Where to From Here?

April 1, 2014 09:13 PM
Where to From Here?

Strengths, weaknesses, opportunities and threats are all before us

The passage of the farm bill in February marks the largest shift in U.S. dairy policy in the last 70 years.

Most notably, dairy price supports are gone imme­diately, and Milk Income Loss Contracts will end on Aug. 31, 2014. In their place, USDA will provide one-size-fits-all dairy margin insurance for any and all producers, regardless of size. Or dairy farmers can purchase more personalized Livestock Gross Margin (LGM)—dairy insurance (for as long as LGM subsidies last).

As farmers contemplate whether to sign up for either program, they are enjoying record milk prices, soaring dairy exports and the promise of lower feed costs as new crops are harvested this year.

However, they still face plenty of uncertainty­—weather, regulations, immigration issues, infrastructure and even rebounding interest rates as the U.S. economy slowly recovers from recession.

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In all, 2014 could prove to be a watershed year as the industry moves into the future. That’s why Dairy Today editors embarked on this national SWOT analysis.

We queried dairy thought leaders throughout the country on what the U.S. dairy industry’s strengths, weak­nesses, opportunities and threats (SWOT) are as we move forward. This first article taps Jim Mulhern, president and CEO of the National Milk Producers Federation, and Connie Tipton, president and CEO of the International Dairy Foods Association, for their thoughts.

Next is a SWOT analysis of U.S. dairy export pros­pects with Tom Suber, president of the U.S. Dairy Export Council. Finally, freelance dairy reporter Shirley Chapman talks to leaders in the Top 10 dairy states to get a localized perspective on the state of the industry.

What are the U.S. dairy industry’s strengths?

Mulhern: "At the farm level, our greatest strengths include access to technology; academic institutions that help foster continuous improvement; use of world-class cattle genetics; multiple milksheds across the country; access to roads and ports that facilitate rapid, year-round movement of milk; a well-established role for dairy foods in the school lunch program; a public and private health inspection program that ensures a safe, high-quality milk supply; and cooperative marketing organizations to help establish brands and direct political participation.

"Most of all, our greatest strength is people: The farmers who love what they do and work hard daily to provide a nutritious product for people around the world."

Tipton: "The U.S. dairy industry has great productive capacity with the capital and infrastructure to grow and meet increasing global market demands. Also, Americans are well educated and have an ability to think and do things smarter—with technology and innovation to back them up. Our collaborative industry approach to problem solving and our all-American ‘we can do it’ attitude are strong drivers for success."

What are the dairy industry’s weaknesses?

Mulhern: "A lack of forward-thinking immigration policy to ensure an adequate workforce; volatility in both milk and feed prices; regulatory and political barriers that hamper our ability to reach our full potential to export and inadequate engagement with consumers through social and traditional media about where food comes from."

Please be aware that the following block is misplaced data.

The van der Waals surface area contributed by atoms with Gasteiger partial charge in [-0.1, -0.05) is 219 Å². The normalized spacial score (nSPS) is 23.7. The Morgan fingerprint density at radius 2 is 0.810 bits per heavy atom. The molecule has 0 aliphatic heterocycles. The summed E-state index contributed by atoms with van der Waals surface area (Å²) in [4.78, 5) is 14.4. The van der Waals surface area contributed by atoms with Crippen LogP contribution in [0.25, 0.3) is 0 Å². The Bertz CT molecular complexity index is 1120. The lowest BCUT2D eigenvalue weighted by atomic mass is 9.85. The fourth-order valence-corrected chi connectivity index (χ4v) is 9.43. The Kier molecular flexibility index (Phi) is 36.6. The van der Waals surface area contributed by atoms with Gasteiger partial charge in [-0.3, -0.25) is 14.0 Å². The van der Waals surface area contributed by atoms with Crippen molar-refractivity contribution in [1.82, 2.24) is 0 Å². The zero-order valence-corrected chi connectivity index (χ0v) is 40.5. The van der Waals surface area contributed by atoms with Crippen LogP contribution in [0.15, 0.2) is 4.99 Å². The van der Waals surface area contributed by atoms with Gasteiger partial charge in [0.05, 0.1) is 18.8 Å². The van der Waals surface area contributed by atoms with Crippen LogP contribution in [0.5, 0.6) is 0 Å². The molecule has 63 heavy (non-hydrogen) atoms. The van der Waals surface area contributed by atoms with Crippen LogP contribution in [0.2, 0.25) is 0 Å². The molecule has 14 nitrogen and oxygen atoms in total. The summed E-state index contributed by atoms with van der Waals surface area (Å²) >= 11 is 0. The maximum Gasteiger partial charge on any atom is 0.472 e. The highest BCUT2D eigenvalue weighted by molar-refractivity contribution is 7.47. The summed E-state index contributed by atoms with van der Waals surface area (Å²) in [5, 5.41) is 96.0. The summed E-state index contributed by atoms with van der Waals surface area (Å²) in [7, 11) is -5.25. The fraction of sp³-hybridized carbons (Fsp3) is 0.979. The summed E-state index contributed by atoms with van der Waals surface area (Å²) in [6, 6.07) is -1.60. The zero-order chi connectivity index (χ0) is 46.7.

Tipton: "Many want the government to solve problems for us instead of working together to remove market impediments. Intra-industry conflict about policy directions is counterproductive; I believe it’s important to gain consensus on policy directions that allow market growth for all segments of the industry.

"We have an outdated milk pricing system that doesn’t allow milk to move to its highest value use. Pricing milk for domestic fluid use, off of product values that are driven by export demand, makes no sense. This system must be reformed to allow markets to work better.

What are the U.S. dairy industry’s opportunities?

Mulhern: Creating a thriving, diverse marketplace that allows producers to explore varying farming business models for the future—from artisanal product manufacture, to pasture-based grazing, to large-scale production; use of the Cooperatives Working Together export program to grow U.S. export positions; and leveraging our leadership in agricultural stewardship and sustainability.

Tipton: "Global demand in developing markets is a great opportunity for market growth. Consumers at home and abroad are clamoring for new beverages and foods, paving the way for more and more product innovation.

"We’re embracing new technology at the farm, in processing and manufacturing, product development and packaging. Companies are finding creative, cost-saving ways to make operations more energy and water efficient."

What are the U.S. dairy industry’s threats?

Mulhern: "Decline in farm numbers; age of farm operators; non-governmental activist groups; drops in fluid milk consumption; effectively managing manure to mitigate environmental impacts; fear-based food marketing themes that demonize conventional dairy in order to extract premium prices for niche products; and a fading understanding of dairy’s significant nutritional benefits."

Tipton: "The decline in fluid milk consumption remains one of the biggest threats to the health of the U.S. dairy industry. Other threats include regulatory burdens; traceability and food safety; shortages of water and workers and anti-everything activists.

"Each one of these threats is made more dangerous by complacency. Here’s where our famous ‘can-do’ attitude can really pay off."

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